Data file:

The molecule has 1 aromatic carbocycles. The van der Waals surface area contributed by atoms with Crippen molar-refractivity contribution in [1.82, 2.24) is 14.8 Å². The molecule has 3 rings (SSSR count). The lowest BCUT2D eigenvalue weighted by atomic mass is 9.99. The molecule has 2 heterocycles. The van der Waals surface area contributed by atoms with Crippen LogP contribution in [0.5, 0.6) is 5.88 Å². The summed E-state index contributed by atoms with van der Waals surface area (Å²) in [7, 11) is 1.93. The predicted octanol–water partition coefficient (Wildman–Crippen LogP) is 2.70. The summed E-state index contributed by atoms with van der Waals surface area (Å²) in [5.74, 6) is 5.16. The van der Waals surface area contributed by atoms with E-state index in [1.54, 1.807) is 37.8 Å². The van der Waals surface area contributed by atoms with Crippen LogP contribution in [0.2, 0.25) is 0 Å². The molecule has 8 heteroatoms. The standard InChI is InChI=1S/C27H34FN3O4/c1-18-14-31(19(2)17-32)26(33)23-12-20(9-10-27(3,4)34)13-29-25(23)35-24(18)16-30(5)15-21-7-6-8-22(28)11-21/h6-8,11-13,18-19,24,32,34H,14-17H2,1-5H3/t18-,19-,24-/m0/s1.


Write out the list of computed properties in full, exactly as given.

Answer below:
The molecule has 1 aromatic carbocycles. The van der Waals surface area contributed by atoms with Crippen molar-refractivity contribution in [1.82, 2.24) is 14.8 Å². The molecule has 3 rings (SSSR count). The lowest BCUT2D eigenvalue weighted by atomic mass is 9.99. The molecule has 2 heterocycles. The van der Waals surface area contributed by atoms with Crippen LogP contribution in [0.5, 0.6) is 5.88 Å². The summed E-state index contributed by atoms with van der Waals surface area (Å²) in [7, 11) is 1.93. The predicted octanol–water partition coefficient (Wildman–Crippen LogP) is 2.70. The summed E-state index contributed by atoms with van der Waals surface area (Å²) in [5.74, 6) is 5.16. The van der Waals surface area contributed by atoms with E-state index in [1.54, 1.807) is 37.8 Å². The van der Waals surface area contributed by atoms with Crippen LogP contribution in [0.2, 0.25) is 0 Å². The molecule has 8 heteroatoms. The standard InChI is InChI=1S/C27H34FN3O4/c1-18-14-31(19(2)17-32)26(33)23-12-20(9-10-27(3,4)34)13-29-25(23)35-24(18)16-30(5)15-21-7-6-8-22(28)11-21/h6-8,11-13,18-19,24,32,34H,14-17H2,1-5H3/t18-,19-,24-/m0/s1.